If it hasn’t been made evident by now, we love people here at AAT! We love hearing about their stories and passions for our community, but we also love hearing about what our fellow locals do and why they do it! For example, we have some wonderful neighbors who own/manager some fantastic local businesses and serve our town tremendously by doing so! This fact is why AAT has partnered up with our good friends at B3 Glass, to bring you all “Small Business Fridays!” Each week, we’ll feature a different, local small business and talk with its owner and hear about their journey, their business in general, as well as their heart for their customers and our city!
This week, we’re joined by Robbin McCullough, director of Creative Kids Co-op—a non-profit organization dedicated to providing excellent childcare and childhood development. Before I (Anthony Crosby) get into the details of who Robbin is, let me tell you that Robbin passionately loves her work, and her work loves her! This may not come across as evident in a written medium; there were plenty of tears and emotion in the room as I, Robbin, and the Co-op’s financial overseer, Laura Tinnin, discussed the life at this non-profit. It all came from a place of genuine love!
Robbin has been at Creative Kids for over three years and has lived in Spring Creek for six years after moving here from Boise, Idaho. Robbin serves alongside a diverse group of thirteen teachers from all around the world. The inclusive child center currently serves seventy-three students as young as six weeks and as old as twelve years.
Thank you for joining us this week, Robbin! I know, through talking with you, that your affection for your job and your children is apparent. Now I want my readers to sense that for themselves! First, from where did your interest in early childhood education come?
“My interest in early childhood education came about thirteen years ago when I lost my grandson. He passed away three days after he was born, and then my daughter-in-law took her own life.
“At the time, I was working in an office, making some big bucks. However, after I lost them, I wanted to do something that would make a difference. I didn’t care about the office, getting dressed up, or going to coffee and lunch meetings anymore. I wanted to make a change; I wanted to do something for children. I had this big void I had to fill.
“So, I got a job with the school district first, working with children who will need special care for their entire lives. I loved that job even though it was a huge pay cut. My husband ended up getting a job at Thomas Pilot Logistics, so we moved to Spring Creek about six years ago. I became a teacher here at Creative Kids first, and later on, when the director position opened, I decided I wanted the job so I could make an impact in children’s lives. I wanted to be there for the lonesome kids. I wanted to be there for the kids who don’t have such a good life at home. I want to be able to give them hugs and encouragement, so they know they’re loved, appreciated, and respected. This fills the void.”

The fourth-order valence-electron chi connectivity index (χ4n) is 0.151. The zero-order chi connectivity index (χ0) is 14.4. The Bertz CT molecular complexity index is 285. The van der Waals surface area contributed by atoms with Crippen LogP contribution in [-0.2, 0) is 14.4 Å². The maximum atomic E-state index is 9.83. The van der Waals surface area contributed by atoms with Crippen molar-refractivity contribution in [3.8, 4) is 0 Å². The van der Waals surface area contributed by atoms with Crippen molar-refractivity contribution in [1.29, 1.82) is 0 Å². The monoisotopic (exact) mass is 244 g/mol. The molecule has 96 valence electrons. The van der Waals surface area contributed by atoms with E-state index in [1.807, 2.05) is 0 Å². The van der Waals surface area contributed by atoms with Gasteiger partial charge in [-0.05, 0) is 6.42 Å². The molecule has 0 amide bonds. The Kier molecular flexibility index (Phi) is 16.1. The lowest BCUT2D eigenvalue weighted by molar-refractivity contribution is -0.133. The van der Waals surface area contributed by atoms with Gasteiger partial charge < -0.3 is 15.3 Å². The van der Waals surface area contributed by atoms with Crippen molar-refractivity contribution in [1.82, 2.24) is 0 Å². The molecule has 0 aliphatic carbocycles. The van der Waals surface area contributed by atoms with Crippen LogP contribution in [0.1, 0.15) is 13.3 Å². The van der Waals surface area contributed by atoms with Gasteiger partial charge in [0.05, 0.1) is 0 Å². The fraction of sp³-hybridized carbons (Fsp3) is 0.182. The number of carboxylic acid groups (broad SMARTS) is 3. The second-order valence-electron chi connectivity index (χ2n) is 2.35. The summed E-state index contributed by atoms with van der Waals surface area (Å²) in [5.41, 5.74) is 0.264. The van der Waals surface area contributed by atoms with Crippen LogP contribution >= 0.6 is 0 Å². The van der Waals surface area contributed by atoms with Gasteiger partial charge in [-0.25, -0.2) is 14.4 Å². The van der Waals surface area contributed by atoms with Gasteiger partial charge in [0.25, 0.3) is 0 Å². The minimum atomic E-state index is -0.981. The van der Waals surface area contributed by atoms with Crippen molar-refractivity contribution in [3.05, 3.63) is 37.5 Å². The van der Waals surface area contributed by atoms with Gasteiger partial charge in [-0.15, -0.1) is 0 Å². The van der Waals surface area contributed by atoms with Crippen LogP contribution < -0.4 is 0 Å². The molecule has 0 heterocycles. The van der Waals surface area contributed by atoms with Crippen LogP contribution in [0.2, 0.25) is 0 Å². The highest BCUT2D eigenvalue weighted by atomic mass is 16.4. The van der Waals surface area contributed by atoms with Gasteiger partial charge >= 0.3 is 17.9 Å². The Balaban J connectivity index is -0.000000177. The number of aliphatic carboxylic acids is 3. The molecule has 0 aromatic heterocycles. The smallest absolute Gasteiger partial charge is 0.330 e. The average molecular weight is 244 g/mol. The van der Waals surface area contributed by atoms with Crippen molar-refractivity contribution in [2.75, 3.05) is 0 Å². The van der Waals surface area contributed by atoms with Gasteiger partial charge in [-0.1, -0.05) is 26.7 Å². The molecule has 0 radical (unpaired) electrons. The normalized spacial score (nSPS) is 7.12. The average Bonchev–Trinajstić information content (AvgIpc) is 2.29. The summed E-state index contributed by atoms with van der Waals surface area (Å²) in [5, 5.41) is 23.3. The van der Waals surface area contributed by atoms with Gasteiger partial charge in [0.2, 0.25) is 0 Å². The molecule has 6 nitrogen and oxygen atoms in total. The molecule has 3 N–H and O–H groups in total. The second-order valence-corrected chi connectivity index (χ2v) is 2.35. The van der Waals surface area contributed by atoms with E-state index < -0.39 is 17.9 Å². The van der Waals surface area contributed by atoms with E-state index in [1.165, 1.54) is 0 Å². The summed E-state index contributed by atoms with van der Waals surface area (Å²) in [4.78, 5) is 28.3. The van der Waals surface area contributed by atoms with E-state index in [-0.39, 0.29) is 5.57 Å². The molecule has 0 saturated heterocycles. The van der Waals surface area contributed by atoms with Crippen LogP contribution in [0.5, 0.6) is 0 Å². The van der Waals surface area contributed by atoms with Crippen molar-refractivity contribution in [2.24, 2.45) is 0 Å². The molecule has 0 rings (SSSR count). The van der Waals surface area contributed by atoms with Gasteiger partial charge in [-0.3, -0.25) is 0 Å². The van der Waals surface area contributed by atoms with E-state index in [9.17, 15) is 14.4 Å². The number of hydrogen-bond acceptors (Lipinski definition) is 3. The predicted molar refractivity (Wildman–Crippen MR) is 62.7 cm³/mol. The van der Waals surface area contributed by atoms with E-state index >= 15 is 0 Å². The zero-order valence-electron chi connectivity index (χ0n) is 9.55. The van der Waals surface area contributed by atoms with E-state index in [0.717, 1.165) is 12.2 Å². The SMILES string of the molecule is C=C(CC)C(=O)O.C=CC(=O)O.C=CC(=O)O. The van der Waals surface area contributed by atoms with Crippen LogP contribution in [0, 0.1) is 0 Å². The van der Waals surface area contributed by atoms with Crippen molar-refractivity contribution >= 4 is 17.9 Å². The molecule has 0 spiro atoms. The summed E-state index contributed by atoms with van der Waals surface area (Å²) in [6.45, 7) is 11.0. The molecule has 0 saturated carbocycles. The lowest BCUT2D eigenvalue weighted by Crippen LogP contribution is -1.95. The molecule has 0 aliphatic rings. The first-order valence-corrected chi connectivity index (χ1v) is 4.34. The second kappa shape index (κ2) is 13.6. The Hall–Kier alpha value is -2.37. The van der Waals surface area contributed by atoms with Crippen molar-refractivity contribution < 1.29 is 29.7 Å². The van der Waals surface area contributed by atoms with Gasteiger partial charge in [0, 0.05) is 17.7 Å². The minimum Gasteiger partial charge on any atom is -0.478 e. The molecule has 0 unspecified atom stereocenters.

That’s a powerful motivation, Robbin. Can you talk a little bit about the teachers you have working with you at Creative Kids?
“I have a dream team of teachers! We’re all very close and protective of each other. Prior to the teachers I have now, it has been hard to keep teachers here at the school because they would leave when higher-paying positions would become available. However, now I’ve been able to keep the same teachers for over a year. I don’t think many parents realize what teachers go through; it’s very hard work! I tell my staff all the time that we’re not saints. We’re teachers! We’ve been hit, kicked, and slapped. Sometimes the job is going to get to us, and we need to take a drive to go get a sandwich and take a breath!”
Laura, I mentioned earlier that you were sitting in this conversation with Robbin and I. What’s Robbin really like as a director of this organization?
“She goes above and beyond what is required of her. I can’t express enough how selfless she is. It touches my heart. She runs this place for the kids, not for our bank accounts. Robbin will jump right in with her teachers and work double shifts in the classrooms with them. She’s not above anybody or doing anything!”
Robbin, what do you want your legacy to be after it’s all said and done? What do you want to leave Creative Kid’s Co-op being known for?
“I always wonder, if someone had been there for my daughter-in-law, would things have been different? I want to be there for these kids. I want my legacy to be so meaningful in their lives that when I die, one of my kids will still remember the time I gave him or her a hug when they were sad. That’s all I want to be known for!
“I listen to these kids with my heart and make them feel important, and by doing that, the kids respect me. These kids are my life. This is my passion; this is my dream job! I want to make Creative Kids the best place ever!”
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See you around, Elko!
Written by: Anthony Crosby
Edited by: Nadara Merrill